Are you feeling lonely in your relationship? Most people believe that once you’re in a serious relationship, you will never feel lonely again.

How could you possibly feel alone when you’ve got someone on your side loving, supporting and motivating you?

However, if you’re feeling lonely in a relationship, you’re not alone.

Every couple at some point experiences this problem… After some time, people start drifting apart. Things change.

You are still together and you still want to be together, but something is missing… Something is just wrong. What is this something? There may be a number of explanations you can think of; however, there is always only the one reason hidden behind ALL of them: our thoughts and feelings.

We approach relationships with very warped thinking patterns. We think that our partner is responsible for our happiness and fulfilling our dreams. As soon as our partner doesn’t do things that we want them to do, they become unsuitable.

When we start feeling that something is wrong, we tend to put the blame on the person closest to us. We feel let down, unseen, not cared for and not loved enough…

Various studies indicate that roughly 20% of the general population suffers from chronic loneliness at any given time, and in one recent study of older adults, 62.5% of people who reported being lonely were married and living with their partner!

Loneliness is determined by the subjective quality of our relationships not their objective quantity, nor just by whether we happen to be living with a spouse.

We may believe that marriage can save us from the ravages of loneliness, that is not so. Loneliness in a relationship often happens slowly, as the disconnection, we feel from our partner gradually increases over the years.

Loneliness is not the same as aloneness.

The empty feeling within of aloneness comes from various forms of self-abandonment, such as not attending to our feelings, judging ourselves, turning to various addictions to avoid our painful feelings, or making someone else responsible for our feelings.

We will always feel alone and abandoned when we are abandoning ourselves. We will also feel lonely when we are abandoning ourselves because when we are not connected with ourselves, we cannot connect with another.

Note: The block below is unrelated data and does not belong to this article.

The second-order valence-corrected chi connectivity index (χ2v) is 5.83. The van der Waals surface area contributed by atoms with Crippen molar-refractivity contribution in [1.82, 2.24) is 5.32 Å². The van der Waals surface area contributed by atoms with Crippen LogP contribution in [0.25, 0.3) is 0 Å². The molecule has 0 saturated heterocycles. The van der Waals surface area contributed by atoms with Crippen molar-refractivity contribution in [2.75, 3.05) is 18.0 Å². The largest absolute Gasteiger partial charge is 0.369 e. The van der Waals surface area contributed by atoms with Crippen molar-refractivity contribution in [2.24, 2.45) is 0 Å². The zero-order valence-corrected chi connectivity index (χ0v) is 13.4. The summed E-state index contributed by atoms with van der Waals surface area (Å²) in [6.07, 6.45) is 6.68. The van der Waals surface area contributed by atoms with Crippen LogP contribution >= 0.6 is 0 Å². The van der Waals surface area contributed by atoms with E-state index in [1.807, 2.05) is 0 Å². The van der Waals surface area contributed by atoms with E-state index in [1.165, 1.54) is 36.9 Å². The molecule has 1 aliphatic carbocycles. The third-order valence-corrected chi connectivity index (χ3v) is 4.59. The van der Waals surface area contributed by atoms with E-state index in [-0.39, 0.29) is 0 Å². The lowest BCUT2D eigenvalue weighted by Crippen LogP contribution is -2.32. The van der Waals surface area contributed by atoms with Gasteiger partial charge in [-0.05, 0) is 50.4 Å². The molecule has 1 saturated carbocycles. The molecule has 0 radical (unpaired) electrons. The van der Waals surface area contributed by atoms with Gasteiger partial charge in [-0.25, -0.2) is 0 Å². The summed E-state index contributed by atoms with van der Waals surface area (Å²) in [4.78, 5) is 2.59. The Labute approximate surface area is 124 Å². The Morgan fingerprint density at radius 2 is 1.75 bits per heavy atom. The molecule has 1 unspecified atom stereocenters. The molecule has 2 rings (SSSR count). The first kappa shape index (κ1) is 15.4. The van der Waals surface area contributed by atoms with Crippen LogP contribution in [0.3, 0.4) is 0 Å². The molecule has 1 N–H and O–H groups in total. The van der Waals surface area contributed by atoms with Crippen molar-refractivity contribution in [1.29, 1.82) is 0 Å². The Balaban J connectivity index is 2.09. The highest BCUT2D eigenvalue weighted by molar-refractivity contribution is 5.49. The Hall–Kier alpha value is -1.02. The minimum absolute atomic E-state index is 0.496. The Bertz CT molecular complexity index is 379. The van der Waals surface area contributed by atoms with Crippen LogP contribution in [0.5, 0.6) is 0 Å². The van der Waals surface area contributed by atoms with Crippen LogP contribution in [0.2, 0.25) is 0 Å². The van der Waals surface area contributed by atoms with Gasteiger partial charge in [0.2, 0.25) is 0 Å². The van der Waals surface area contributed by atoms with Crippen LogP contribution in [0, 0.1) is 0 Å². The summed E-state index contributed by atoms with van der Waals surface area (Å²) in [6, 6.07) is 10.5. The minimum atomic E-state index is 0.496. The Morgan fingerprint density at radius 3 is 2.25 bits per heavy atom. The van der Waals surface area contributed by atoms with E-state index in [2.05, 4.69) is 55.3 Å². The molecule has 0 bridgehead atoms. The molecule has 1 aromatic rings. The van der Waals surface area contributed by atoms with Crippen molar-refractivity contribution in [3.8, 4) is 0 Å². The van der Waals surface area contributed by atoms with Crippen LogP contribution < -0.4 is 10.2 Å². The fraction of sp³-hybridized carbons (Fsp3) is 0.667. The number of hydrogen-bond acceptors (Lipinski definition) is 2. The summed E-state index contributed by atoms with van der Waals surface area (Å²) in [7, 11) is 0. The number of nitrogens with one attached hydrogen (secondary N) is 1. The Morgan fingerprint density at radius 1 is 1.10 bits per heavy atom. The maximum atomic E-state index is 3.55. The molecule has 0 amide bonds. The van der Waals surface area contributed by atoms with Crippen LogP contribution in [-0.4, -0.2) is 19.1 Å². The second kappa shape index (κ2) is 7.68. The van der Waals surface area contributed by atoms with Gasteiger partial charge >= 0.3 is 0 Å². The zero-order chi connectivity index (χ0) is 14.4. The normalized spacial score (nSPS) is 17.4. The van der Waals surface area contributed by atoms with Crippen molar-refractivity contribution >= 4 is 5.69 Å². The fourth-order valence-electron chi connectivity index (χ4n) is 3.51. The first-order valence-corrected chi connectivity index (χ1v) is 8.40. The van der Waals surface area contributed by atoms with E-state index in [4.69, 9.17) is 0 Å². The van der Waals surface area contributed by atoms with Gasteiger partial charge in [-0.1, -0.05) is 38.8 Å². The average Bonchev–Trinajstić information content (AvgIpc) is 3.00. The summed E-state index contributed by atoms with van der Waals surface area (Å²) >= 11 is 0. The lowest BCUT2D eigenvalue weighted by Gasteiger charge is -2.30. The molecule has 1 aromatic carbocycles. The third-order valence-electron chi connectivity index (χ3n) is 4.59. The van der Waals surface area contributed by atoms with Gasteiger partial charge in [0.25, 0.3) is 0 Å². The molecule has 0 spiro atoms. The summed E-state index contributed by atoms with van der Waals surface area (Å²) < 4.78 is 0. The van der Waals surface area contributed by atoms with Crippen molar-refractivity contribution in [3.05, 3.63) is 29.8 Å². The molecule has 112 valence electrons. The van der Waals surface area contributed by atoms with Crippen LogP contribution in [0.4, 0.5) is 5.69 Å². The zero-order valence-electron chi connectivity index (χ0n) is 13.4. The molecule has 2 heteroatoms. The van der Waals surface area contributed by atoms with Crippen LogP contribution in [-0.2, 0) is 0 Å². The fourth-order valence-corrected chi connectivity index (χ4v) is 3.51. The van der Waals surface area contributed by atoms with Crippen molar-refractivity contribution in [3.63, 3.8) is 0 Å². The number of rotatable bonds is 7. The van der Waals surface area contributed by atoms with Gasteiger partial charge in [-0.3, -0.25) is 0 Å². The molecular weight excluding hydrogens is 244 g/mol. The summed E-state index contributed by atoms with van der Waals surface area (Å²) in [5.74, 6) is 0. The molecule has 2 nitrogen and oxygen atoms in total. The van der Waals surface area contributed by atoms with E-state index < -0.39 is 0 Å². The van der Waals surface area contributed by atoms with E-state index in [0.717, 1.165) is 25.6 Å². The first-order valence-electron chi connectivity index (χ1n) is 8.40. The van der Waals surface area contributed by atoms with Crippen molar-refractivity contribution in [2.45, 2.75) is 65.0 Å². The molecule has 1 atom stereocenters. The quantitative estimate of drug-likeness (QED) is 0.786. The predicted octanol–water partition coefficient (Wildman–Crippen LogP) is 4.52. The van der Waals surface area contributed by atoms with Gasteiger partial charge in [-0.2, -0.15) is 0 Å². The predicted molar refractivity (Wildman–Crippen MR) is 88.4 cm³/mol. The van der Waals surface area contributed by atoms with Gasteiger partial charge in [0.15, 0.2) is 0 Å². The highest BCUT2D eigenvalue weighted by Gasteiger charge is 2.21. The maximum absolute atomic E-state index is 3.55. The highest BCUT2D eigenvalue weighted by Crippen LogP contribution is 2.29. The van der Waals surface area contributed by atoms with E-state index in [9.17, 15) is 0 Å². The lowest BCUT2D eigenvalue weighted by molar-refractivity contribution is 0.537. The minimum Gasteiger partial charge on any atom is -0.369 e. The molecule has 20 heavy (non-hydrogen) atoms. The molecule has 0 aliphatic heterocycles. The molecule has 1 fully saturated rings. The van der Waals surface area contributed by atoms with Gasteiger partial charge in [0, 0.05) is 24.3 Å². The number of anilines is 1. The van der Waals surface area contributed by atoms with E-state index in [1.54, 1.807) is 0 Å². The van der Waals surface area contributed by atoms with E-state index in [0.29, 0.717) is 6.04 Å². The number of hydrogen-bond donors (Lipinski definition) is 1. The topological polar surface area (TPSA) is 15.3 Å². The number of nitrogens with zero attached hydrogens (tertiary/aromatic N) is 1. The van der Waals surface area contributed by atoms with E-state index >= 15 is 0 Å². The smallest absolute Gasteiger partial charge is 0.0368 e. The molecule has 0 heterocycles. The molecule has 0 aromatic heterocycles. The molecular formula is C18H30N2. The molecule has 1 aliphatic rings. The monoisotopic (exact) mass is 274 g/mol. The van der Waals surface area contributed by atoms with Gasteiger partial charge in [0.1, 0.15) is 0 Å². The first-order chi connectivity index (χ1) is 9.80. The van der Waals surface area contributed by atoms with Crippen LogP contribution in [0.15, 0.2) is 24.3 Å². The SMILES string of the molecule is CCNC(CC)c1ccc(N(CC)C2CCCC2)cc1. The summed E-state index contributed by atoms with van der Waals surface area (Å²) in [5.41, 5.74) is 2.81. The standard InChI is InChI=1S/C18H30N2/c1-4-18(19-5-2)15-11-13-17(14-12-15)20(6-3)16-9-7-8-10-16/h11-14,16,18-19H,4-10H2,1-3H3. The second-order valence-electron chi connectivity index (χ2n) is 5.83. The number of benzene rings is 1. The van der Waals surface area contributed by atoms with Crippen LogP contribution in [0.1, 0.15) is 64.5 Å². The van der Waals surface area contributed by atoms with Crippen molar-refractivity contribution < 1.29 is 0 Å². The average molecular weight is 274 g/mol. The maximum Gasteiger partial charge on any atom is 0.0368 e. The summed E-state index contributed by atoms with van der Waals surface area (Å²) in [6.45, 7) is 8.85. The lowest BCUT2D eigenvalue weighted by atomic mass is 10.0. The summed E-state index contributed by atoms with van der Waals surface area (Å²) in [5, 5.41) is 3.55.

It is important to do a number of things when you’re starting to feel lonely in your relationship, and the following can help you start mending the disconnect you’re feeling.

1. Don’t isolate yourself

Loneliness can be a perpetual cycle as it leads to you further closing yourself off to the people around you, causing you to feel even lonelier.

If you’re feeling alone in your relationship, resist the temptation to hibernate in yourself, and your secluded routine. Get out of the house, and be around other people.

2. Talk to your partner

The absolute first thing you should do is talk to your partner about your feelings and the concerns you have with your relationship. Tell them that you have been feeling lonely lately, and express the reasons that you think this may be.

3. Be nice to yourself

Just because you’re feeling lonely in your relationship and experiencing some challenges in your life, doesn’t mean you need to become hard on yourself.

We all go through rough patches, and you need to remember to be kind to yourself and offer words of encouragement instead of self-diminishing.

4. Stop expecting too much

Try to understand that whatever you are feeling, your partner might be feeling too. Do not expect your partner to make you happy. Reach out to him/her and try to make THEM happy instead.

5. Don’t lose your identity

Most of us have probably at some point have been so caught up in a relationship, that we’ve lost who we are.

Perhaps you’ve lost touch with friends, or you no longer have time to pursue your own interests, or you feel that you have compromised on some many occasions that you no longer feel the relationship represents who you are.

5. Don’t overthink

When we are unhappy, we tend to think too much about our feelings. The more we think about them, the more we feel them. Concentrating on the good sides of our relationship other than crying about the bad ones is going to help a lot!

Find the positives instead of thinking too much about the negatives.

And also…

Don’t feel ashamed or guilty if you are feeling lonely in your relationship. Address it, try to understand why you’re feeling it, and concentrate on fixing it.

After all, suppressing your loneliness will never make it go away.


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